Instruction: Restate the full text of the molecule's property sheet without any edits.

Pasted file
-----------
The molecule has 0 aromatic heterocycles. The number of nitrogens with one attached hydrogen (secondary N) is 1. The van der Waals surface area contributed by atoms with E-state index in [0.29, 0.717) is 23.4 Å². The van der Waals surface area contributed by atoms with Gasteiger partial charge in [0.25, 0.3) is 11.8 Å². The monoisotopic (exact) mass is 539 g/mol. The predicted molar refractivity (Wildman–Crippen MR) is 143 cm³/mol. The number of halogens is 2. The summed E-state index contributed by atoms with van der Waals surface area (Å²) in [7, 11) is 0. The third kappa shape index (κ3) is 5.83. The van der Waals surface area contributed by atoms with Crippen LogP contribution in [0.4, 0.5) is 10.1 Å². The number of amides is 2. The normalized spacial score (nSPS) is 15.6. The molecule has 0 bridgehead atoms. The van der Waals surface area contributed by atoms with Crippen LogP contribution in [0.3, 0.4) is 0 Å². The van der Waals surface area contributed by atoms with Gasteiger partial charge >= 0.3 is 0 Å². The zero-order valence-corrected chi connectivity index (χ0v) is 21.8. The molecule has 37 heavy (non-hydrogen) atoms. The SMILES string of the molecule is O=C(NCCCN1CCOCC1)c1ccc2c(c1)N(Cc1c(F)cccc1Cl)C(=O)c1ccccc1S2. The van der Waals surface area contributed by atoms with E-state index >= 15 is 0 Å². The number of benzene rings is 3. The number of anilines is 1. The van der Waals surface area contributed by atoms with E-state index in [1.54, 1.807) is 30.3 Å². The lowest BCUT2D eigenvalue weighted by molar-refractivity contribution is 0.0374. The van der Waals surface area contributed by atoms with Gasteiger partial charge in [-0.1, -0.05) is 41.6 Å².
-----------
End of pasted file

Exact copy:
The molecule has 0 aromatic heterocycles. The number of nitrogens with one attached hydrogen (secondary N) is 1. The van der Waals surface area contributed by atoms with E-state index in [0.29, 0.717) is 23.4 Å². The van der Waals surface area contributed by atoms with Gasteiger partial charge in [0.25, 0.3) is 11.8 Å². The monoisotopic (exact) mass is 539 g/mol. The predicted molar refractivity (Wildman–Crippen MR) is 143 cm³/mol. The number of halogens is 2. The summed E-state index contributed by atoms with van der Waals surface area (Å²) in [7, 11) is 0. The third kappa shape index (κ3) is 5.83. The van der Waals surface area contributed by atoms with Crippen LogP contribution in [0.4, 0.5) is 10.1 Å². The number of amides is 2. The normalized spacial score (nSPS) is 15.6. The molecule has 0 bridgehead atoms. The van der Waals surface area contributed by atoms with Crippen LogP contribution in [0.3, 0.4) is 0 Å². The van der Waals surface area contributed by atoms with Gasteiger partial charge >= 0.3 is 0 Å². The zero-order valence-corrected chi connectivity index (χ0v) is 21.8. The molecule has 37 heavy (non-hydrogen) atoms. The SMILES string of the molecule is O=C(NCCCN1CCOCC1)c1ccc2c(c1)N(Cc1c(F)cccc1Cl)C(=O)c1ccccc1S2. The van der Waals surface area contributed by atoms with E-state index >= 15 is 0 Å². The number of benzene rings is 3. The number of anilines is 1. The van der Waals surface area contributed by atoms with E-state index in [1.54, 1.807) is 30.3 Å². The lowest BCUT2D eigenvalue weighted by molar-refractivity contribution is 0.0374. The van der Waals surface area contributed by atoms with Gasteiger partial charge in [-0.1, -0.05) is 41.6 Å².